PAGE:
Dotted with medieval churches, laced together with half-timbered buildings, and punctuated by a castle from the early days of the Holy Roman Empire, Nuremberg, Germany, is bursting at the seams with history.
For over a thousand years, Germany has been a commanding force in Europe. It sits at the crossroads of several different (and important) trading routes. To this day, commerce and trade is an incredibly important part of the German export-based economic machine. The country’s cars and high-tech products are sought after around the world.
Visitors to Germany frequently come to Bavaria or the Black Forrest looking a fairy tale experience: medieval villages, half-timber houses, beer and bratwurst. There’s plenty of that to go around. However, there’s more to this country than Grimm fairy tales.
World War I and World War II took a devastating toll on Germany and many war sites are now important monuments. As a country, it doesn’t shy away from these difficult and painful topics. The country has the best preserved, best marketed and most thorough collection of UNESCO World Heritage Sites in the world. Germany has thoughtfully evaluated its contributions to world culture and has systematically preserved those sites all of humanity to enjoy.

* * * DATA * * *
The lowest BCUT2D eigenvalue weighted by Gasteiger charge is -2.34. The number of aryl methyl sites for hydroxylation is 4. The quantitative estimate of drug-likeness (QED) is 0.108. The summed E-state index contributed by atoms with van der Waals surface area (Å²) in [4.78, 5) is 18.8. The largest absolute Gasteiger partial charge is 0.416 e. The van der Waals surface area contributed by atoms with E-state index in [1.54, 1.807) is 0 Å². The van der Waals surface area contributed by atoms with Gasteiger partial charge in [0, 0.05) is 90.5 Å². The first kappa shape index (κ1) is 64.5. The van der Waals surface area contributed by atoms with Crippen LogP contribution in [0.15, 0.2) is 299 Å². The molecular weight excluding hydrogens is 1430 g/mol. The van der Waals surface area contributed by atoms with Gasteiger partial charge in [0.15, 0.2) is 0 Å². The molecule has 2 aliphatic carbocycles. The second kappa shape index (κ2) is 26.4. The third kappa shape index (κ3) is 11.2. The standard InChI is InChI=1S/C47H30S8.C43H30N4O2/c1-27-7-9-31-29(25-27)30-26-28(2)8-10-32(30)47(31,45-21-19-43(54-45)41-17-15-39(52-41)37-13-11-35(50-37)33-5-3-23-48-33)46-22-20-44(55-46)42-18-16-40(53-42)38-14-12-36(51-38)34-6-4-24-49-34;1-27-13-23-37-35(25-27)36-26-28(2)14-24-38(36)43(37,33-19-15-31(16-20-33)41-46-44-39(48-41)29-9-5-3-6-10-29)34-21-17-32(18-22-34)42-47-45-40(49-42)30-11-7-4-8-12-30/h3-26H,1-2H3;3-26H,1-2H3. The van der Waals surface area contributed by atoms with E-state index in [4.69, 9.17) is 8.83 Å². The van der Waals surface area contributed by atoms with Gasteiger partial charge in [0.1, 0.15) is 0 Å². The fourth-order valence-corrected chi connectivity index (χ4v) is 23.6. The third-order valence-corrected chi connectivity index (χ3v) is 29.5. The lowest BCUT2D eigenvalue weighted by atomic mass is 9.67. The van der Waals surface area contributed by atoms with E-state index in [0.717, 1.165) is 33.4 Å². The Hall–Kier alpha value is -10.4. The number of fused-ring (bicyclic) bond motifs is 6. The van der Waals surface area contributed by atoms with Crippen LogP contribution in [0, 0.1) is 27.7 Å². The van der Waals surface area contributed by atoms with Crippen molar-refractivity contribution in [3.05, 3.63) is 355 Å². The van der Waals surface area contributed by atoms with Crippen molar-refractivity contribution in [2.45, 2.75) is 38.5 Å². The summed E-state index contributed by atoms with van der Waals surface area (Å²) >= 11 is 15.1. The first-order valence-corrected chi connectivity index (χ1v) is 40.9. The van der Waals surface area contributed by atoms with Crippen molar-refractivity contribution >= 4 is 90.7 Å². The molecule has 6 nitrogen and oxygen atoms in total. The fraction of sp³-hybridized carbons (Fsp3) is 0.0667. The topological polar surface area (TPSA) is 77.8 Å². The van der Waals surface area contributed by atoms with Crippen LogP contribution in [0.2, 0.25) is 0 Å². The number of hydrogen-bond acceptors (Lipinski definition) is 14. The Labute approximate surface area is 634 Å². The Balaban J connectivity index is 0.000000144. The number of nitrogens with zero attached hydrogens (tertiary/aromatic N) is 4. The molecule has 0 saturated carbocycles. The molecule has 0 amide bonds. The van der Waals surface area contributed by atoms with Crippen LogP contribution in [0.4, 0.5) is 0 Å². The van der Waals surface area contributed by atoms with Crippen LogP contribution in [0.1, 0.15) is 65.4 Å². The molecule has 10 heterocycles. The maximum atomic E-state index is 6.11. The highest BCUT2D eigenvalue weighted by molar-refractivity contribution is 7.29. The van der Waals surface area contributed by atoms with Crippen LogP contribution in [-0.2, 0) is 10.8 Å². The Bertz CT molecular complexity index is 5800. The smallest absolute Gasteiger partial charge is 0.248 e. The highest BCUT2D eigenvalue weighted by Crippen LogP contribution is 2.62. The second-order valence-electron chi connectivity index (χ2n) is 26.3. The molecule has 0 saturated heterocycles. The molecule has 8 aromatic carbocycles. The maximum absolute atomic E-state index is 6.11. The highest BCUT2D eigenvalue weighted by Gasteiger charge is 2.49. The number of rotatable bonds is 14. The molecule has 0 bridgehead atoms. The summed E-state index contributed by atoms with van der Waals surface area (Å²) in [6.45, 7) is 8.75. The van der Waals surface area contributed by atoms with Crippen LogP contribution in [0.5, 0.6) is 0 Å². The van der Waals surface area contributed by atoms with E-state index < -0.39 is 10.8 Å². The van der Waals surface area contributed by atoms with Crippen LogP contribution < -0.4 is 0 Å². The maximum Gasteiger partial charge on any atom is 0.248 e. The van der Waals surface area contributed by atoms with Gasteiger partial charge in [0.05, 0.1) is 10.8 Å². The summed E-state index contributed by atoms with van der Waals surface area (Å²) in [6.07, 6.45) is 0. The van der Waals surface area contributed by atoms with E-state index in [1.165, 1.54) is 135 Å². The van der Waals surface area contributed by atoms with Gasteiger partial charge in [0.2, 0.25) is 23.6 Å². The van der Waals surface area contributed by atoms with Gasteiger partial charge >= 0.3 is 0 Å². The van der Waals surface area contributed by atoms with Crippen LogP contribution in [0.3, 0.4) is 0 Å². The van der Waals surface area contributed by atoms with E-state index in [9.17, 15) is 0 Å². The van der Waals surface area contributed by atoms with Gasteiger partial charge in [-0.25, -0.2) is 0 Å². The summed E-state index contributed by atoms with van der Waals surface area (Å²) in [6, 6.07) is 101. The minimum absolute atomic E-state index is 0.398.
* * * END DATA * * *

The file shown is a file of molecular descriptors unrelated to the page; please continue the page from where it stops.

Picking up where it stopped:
Having been around the world many times, this is a country we keep visiting again and again. For us, there’s just so much to see and do in Germany! Here are a few of our favorite German experiences.
In the frigid winter of 1999, I visited Nuremberg for the first time. From my first walk down the Koenigstrasse, I was smitten. That first trip was the beginning of my love affair with this historical city – a love affair that continues to this day. The city is extremely photogenic, so I can’t resist sharing some of my favorite Nuremberg photos.
Germany’s relationship with Jewish history is painful. But this is not that story. This is the remarkably unlikely story of one of Europe’s greatest treasures hidden for centuries. This is the story of a history lost – and rediscovered under unlikely circumstances. This is the story, the legend, of the Erfurt Treasure and the Old Erfurt Synagogue.